Juveniles and Justice: Unfinished Business

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Photo by Steven Depolo via Flickr

2018-2019 John Jay Juvenile Justice Reporting Fellowships

 

Over the past decade, the nation’s policies towards young people involved in the justice system have undergone a profound change. Some 70 pieces of legislation in at least 36 states have enacted major reforms in areas ranging from raising the age of adult jurisdiction to removing youths from adult prisons. The juvenile commitment rate has dropped by half to its lowest level since the federal government began tracking figures in 1997. But the task’s far from over.  How can journalists interpret the policy challenges and changes emanating from state capitals and Washington to inform public debate?

A conference organized by the John Jay Center on Media, Crime and Justice on Oct 4-5, 2018, marking “Juvenile Justice Month,”  brought together 33 journalists with academics, practitioners, policymakers, advocates and  individuals who have directly experienced the juvenile justice system for two days of intensive briefings and discussions with the aim of  providing fact and research-based perspectives that will offer reporters navigational help in covering these issues. Reporters were selected for these special  fellowships based on their proposed projects and stories.  Their work will be published here and in the main pages of The Crime Report over 2018-2019.

This conference represents the fourth in a series of juvenile justice reporting fellowships organized by the Center on Media, Crime and Justice at John Jay College, and is supported with grants from the Tow Foundation and the Annie E. Casey Foundation. The funders played no part in selection of fellows.  

To see the conference agenda, please click here.

Click here for a list of the fellows and speakers.

For more information, visit the Center on Media, Crime and Justice. 

For information on previous juvenile justice symposia, see The Crime Report/Programs.

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DATA RESOURCES & STATS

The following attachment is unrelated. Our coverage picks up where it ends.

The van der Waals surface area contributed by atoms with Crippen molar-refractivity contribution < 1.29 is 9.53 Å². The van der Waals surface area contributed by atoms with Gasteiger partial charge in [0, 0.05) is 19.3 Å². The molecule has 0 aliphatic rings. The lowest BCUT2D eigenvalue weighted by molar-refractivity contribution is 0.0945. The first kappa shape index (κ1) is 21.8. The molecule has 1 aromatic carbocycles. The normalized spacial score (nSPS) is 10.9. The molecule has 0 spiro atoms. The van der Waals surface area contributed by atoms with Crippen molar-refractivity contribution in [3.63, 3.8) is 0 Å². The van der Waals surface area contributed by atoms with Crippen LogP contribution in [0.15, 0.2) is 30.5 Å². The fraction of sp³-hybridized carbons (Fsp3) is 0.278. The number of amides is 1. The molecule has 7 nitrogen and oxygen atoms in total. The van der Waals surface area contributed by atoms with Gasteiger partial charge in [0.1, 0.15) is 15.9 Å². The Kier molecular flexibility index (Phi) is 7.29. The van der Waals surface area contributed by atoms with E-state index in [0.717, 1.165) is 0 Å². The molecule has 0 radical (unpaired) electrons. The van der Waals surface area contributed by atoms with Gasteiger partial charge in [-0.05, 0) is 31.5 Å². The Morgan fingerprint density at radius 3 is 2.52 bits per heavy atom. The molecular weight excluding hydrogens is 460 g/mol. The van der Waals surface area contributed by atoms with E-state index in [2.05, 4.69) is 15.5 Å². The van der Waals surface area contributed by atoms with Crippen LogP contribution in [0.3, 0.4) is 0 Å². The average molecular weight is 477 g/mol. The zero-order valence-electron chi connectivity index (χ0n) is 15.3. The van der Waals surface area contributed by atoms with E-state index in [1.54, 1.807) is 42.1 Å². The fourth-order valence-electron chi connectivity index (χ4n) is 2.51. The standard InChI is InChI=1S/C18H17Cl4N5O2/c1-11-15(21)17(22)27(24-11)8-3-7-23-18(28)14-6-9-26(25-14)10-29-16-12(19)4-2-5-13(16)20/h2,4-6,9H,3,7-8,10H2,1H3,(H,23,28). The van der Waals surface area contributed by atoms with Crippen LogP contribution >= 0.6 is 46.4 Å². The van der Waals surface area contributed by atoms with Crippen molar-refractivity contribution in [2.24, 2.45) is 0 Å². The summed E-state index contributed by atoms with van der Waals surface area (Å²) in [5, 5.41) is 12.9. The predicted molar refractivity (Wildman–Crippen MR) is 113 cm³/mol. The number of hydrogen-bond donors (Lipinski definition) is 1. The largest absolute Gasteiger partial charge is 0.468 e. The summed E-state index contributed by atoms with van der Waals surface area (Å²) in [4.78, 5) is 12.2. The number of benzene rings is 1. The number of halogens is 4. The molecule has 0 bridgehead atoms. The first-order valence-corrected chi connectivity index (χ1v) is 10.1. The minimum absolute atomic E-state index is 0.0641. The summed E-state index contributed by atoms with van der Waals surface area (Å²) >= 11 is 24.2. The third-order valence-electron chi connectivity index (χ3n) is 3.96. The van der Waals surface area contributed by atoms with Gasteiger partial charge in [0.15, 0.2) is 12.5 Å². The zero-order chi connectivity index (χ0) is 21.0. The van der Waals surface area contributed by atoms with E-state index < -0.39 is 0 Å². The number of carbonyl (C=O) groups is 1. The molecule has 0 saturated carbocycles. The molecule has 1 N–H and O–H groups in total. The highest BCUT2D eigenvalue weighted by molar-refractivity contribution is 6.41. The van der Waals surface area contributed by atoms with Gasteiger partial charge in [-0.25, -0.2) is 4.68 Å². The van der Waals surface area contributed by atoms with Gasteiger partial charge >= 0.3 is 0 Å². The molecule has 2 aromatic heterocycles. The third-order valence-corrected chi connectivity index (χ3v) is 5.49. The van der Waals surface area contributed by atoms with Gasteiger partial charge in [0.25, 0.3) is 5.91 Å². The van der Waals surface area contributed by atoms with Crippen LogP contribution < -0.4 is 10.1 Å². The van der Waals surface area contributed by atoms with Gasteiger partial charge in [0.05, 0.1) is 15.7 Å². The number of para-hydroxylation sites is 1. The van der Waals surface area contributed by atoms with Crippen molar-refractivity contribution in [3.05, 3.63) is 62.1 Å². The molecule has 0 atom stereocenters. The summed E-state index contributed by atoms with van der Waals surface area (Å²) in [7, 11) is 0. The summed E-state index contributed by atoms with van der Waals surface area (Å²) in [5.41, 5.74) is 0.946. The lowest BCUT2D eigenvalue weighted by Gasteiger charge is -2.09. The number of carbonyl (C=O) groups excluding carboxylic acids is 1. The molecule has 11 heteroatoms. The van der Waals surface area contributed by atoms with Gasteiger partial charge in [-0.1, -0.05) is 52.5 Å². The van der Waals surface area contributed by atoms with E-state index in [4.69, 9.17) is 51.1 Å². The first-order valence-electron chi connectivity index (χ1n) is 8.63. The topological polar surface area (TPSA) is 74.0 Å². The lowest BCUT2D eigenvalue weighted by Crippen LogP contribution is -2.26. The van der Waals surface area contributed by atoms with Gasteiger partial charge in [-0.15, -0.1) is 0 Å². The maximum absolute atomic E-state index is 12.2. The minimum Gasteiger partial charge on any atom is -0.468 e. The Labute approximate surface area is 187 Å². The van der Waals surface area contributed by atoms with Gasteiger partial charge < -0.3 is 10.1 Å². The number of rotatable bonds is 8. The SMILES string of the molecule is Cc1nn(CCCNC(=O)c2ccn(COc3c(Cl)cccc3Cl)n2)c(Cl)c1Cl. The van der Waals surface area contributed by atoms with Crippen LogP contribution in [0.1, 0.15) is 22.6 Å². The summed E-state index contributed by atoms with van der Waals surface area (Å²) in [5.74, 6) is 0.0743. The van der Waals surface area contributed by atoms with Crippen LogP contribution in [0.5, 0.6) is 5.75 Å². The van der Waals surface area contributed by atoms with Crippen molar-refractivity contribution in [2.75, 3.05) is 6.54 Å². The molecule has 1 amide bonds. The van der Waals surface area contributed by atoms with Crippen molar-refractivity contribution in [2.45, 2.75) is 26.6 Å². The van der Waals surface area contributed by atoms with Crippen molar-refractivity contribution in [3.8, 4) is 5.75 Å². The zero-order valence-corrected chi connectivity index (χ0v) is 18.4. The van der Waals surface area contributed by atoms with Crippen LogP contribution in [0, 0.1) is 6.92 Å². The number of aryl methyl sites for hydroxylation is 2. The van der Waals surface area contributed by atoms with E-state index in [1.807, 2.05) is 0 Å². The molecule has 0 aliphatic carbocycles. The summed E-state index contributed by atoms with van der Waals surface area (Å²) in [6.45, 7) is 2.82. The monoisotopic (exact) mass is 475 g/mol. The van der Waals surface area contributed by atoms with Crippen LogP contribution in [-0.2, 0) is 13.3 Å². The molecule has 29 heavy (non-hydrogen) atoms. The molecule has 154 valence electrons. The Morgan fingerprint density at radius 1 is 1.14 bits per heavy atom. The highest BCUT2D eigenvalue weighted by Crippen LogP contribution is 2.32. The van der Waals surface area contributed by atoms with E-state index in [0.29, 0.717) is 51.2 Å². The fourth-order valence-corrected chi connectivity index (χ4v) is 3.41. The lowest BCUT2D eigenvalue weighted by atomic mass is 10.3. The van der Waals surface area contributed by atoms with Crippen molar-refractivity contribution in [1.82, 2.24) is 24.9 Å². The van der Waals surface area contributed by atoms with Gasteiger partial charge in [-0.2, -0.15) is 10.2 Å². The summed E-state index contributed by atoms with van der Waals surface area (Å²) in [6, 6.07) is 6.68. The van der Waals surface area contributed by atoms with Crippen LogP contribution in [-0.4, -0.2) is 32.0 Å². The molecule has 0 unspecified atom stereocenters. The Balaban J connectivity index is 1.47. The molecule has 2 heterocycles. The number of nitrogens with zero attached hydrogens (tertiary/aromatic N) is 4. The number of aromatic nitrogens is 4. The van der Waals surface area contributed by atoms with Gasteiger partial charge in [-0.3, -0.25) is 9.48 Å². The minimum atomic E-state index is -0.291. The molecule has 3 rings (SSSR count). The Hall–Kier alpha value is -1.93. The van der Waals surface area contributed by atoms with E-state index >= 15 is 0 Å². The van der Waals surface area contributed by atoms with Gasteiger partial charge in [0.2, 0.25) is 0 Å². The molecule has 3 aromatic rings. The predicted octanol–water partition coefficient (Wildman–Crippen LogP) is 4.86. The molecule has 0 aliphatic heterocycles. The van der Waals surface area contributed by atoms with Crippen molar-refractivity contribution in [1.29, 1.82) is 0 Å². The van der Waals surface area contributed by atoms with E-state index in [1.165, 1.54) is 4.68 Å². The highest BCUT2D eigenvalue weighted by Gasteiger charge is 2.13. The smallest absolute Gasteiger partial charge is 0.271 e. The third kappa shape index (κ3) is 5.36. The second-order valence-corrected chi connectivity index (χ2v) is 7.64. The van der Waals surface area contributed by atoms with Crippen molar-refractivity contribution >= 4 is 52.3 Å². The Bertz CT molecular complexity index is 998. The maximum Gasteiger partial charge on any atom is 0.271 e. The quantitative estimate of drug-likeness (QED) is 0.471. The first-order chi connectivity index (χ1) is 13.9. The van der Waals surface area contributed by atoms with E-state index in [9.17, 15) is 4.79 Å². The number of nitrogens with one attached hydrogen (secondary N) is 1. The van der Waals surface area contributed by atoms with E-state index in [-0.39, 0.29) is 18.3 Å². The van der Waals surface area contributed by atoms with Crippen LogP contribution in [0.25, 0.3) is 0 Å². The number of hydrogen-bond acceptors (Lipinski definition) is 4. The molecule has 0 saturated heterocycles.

(prepared by YouthFirst Initiative)

PDF accessible here

download clickable sheet with links here.

ADDITIONAL MATERIAL

HONORING GAULT: Ensuring Access to Counsel in Delinquency Proceedings
National Juvenile Defender Center  (NJDC)
(NJDC) ACCESS DENIED: A National Snapshot of States’ Failure to Protect Children’s Right to Counsel

(Selected) FELLOWS ARTICLES

Ximena Alvarez, et al  KENS5 News

Feb 27, 2019

2,500-Mile Solo Journey of Guatemalan Teen Ends in College

Cary Aspinwall, Dallas Morning News

June 3, 2019

Are Indigent Texas Kids Getting Fair Representation in Court?

Chelsea Deffenbacher, Register-Guard

Jan 7, 2019

Is a Registry for Juvenile Sex Offenders a Form of ‘Child Abuse’?

Tessa Duvall, The Florida Times-Union

Dec 13, 2018

When Kids Kill

Cassi Feldman, The Appeal

Dec 4, 2018

The Kids ‘Left Behind’ By New York’s Raise the Age Law

Michael Fitzgerald, Chronicle of Social Change

Abe Kenmore, Watertown Times, May 24, 2019

No More Cages: A Juvenile Lockup for Raise-the-Age Kids

Jimmy Jenkins, KJZZ

Jan 23, 2019

Private Health Provider Endangered Arizona Inmates: Whistleblower

Abe Kenmore, Chronicle of Social Change

May 24, 2019

No More Cages: A Juvenile Lockup for Raise-the-Age Kids

Massarah Mikati, Houston Chronicle

May 11, 2019

‘I See You’: Poetry, Dance Help Young Texas Detainees Overcome Trauma

Jessica Miller, Salt Lake Tribune

Kids Shackled in Outdated Courthouses,Dec 2, 2018

Grace Toohey, The Advocate

March 3, 2019

Louisiana Braces for ‘Growing Pains’ After Juvenile Justice Reforms

Joshua Vaughn, The Sentinel/The Appeal

Feb 1, 2019

Kids in Cuffs: Can Governments Afford to Put Children in Adult Jails?

Nov 27, 2018

Young, Black and Charged as Adults

Charlotte West, The Appeal

March 19, 2019

Locking Up Juvenile Truants, Runaways Called ‘State-Sanctioned Trauma’